Hey there, time traveller!
This article was published 22/6/2012 (1412 days ago), so information in it may no longer be current.
I spent last week holed up at the University of Calgary's MacEwan Hall in a frigid room with peers from across the country. We swirled, sniffed, sipped (and spat) more than 1,000 wines as part of Wine Access' International Value Wine Awards (IVWAs); the idea of the competition is to find the best of what's available for under $25 across the country.
Separating the best from the rest is a fascinating, extremely rewarding experience (although my poor teeth and gums might tell a different tale). It's an exercise that gives all us judges a chance to reflect on what constitutes a great value wine. As wine critics and sommeliers, we're often pushing wines that are more off-the-beaten-track -- not as "mainstream"-- to the detriment of some of the most popular reds and whites in our markets. The IVWAs are a great way to remind us that some of the best value wines out there are also some of the most popular.
In other words, it's an exercise in humility.
How does the judging work? The first few days are the preliminary rounds -- all 1,000-plus wines submitted are organized into groups (or "flights") of six to 12 of one particular grape or region (or, in the case of red or white blends, by style). The wines are poured into numerically labelled glasses in the back room and then wheeled out to the IVWA judges, who are split into panels of three or four.
In other words, judges taste the wines blind -- we don't know which brands we're tasting. All the information we're given is the type of grape(s) in the bottle and that it costs $25 or less. We make notes and score each wine out of 100. A computer program crunches the numbers and the best-scored wines proceed to the final rounds. The process is repeated and the cream rises to the top (results are published in the October/November issue of Wine Access).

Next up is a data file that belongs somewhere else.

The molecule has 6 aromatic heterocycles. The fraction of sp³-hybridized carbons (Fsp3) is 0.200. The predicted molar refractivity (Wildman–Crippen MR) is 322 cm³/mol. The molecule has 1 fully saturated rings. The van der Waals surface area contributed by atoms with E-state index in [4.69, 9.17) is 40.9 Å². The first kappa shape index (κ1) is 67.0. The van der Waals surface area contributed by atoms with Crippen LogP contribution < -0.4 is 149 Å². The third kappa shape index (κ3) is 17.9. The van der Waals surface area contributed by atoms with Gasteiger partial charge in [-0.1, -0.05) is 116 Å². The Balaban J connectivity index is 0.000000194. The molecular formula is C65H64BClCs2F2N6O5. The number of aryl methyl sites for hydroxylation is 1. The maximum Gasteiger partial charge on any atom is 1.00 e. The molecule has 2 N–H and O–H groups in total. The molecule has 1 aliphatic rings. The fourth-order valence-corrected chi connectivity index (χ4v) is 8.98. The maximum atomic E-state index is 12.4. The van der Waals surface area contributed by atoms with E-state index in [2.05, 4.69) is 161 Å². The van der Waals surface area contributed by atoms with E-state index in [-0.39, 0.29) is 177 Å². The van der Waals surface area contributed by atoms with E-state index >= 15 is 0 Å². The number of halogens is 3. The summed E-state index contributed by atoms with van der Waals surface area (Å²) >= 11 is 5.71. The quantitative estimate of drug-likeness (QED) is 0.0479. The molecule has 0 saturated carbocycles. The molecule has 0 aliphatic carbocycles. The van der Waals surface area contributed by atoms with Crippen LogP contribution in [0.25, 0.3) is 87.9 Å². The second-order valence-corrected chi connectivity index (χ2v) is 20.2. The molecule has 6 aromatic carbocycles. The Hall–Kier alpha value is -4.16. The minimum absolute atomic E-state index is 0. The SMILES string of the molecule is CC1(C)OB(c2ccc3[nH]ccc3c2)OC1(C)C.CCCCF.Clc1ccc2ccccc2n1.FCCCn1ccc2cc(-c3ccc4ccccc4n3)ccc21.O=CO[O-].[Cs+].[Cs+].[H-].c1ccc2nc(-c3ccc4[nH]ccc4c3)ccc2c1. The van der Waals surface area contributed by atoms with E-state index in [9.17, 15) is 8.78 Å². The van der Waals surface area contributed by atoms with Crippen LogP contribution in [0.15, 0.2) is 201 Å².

It's when we get to peruse our scores post-competition that judges learn the most about value wines available in Canada, and about which "mainstream" wines deserve more attention than we otherwise give them. Each judge receives a binder with his/her tasting notes and scores, as well as an answer key for each flight that reveals the producer and vintage of each wine. As we flipped through our binders post-judging, there were many raised eyebrows and heads shaken in disbelief as the best wines were revealed.
Are the "best" wines under $25 immediately and deliciously drinkable? Are they surprisingly age-worthy given their price? Do they best reflect the characteristics of their grape variety and/or origin? It depends on the grape variety or style of wine, but for me I'd need at least one "yes" answer to the above questions to consider a wine a great value. A $15 Pinot Grigio, for example, shouldn't end up in your cellar, but should deliver bright fruit, floral and mineral aromas/flavours as well as a vibrant freshness. It doesn't need to shift my paradigm -- it just needs to taste great as I sit in the sun on a patio.
NOTE: Judges don't learn the final overall scores until they're published in the fall -- these tasting notes are only my own, and I don't know how these wines fared overall.